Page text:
The Conference Board’s US consumer confidence index fell to a reading of 100.9 in October from a downward revised 101.3 reading in September.
The Conference Board Tuesday noted that most consumers see little improvement in the economy through the end of the year as COVID cases are again on the rise.
Analysts had expected the October index to rise to 102.0 from the originally reported 101.8 reading in September. The index was at 132.6 in February before the state shutdowns began.
The reading of present situation reading rose to 104.6 in October from 98.9 in September, while the expectations reading fell to 98.4 from 102.9.
“Consumers’ assessment of current conditions improved while expectations declined, driven primarily by a softening in the short-term outlook for jobs,” said Lynn Franco, the Conference Board’s Senior Director of Economic Indicators.
“There is little to suggest that consumers foresee the economy gaining momentum in the final months of 2020, especially with COVID-19 cases on the rise and unemployment still high,” she added.
However, current conditions were seen more favourably than in September.
The percentage of respondents describing current business conditions as “good” slipped to 17.5% from 17.6% in September, while those reporting they were “bad” fell to 33.9% from 37.0%.
Those reporting jobs as “plentiful” rose to 26.5% from 23.6%, while those reporting that they are “hard to get” fell to 19.9% from 20.3%. As a result, the gap between the two jobs measures, a closely watched indicator of employment conditions, improved to +6.6 in October from +3.3 in September. This measure was +36.1 a year ago.
Respondents looking for business conditions to improve over the next six months fell to 36.3% from 36.7%, compared with 17.0% who expect conditions to worsen, up from 15.8%.
Those expecting more jobs in the coming months rose to 33.2% from 32.9% in September, but those looking for fewer jobs rose to 20.2% from 16.1%.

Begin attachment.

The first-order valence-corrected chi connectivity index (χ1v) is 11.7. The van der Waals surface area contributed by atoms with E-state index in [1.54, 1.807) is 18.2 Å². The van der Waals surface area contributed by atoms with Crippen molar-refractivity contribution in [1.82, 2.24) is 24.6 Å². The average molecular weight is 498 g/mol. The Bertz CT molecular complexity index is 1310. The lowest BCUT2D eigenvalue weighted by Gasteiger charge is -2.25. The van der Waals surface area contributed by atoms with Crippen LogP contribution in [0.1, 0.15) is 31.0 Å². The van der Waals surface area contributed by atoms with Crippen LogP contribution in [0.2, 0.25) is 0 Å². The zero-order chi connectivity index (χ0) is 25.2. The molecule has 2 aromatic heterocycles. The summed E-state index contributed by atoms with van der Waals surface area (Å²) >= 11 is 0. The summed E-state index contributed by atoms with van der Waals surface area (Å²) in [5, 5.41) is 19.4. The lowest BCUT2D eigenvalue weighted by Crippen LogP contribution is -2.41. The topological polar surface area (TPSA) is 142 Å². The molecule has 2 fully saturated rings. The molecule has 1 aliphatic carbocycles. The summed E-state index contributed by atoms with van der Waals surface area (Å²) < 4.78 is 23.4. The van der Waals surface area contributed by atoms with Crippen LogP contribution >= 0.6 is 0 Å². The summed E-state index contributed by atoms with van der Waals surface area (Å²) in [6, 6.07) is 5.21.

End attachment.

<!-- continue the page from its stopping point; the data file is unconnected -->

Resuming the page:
Released at the same time, the Richmond Fed’s manufacturing index rose to a series high reading of 29 in October from 21 in September, in line with other regional manufacturing data already released. There were gains in shipments and new orders, while the employment index was unchanged at 23, indicating significant expansion.
The services data from the Richmond Fed also pointed to expansion, with the services revenue measure moving up to 19 from 6 in September. The data suggested significant improvement in employment as well.
Released later in the morning, the Dallas Fed reported that its services index rose to 13.2 in October from 11.5 in September despite declines in the readings for revenue, employment, and retail sales. The region was particularly hard hit by weather events over the last several months.
The regional manufacturing and service readings suggesting improvements in the national ISM measures to be released next week.
Regional Conditions Surveys (sources as stated)
In other data released earlier Tuesday, durable goods orders rose by 1.9% in September and were still up 0.8% when a 4.1% rebound in the transportation component was excluded.
One key factor was a turnaround in the non-defense aircraft orders sector, where new orders exceeded cancellations after negative readings in the previous two months.
The durable goods data point to solid demand for most categories, with non-defense capital goods orders and shipments up sharply both including and excluding aircraft. This continued a recent trend that will be reflected in Thursday’s third quarter GDP report.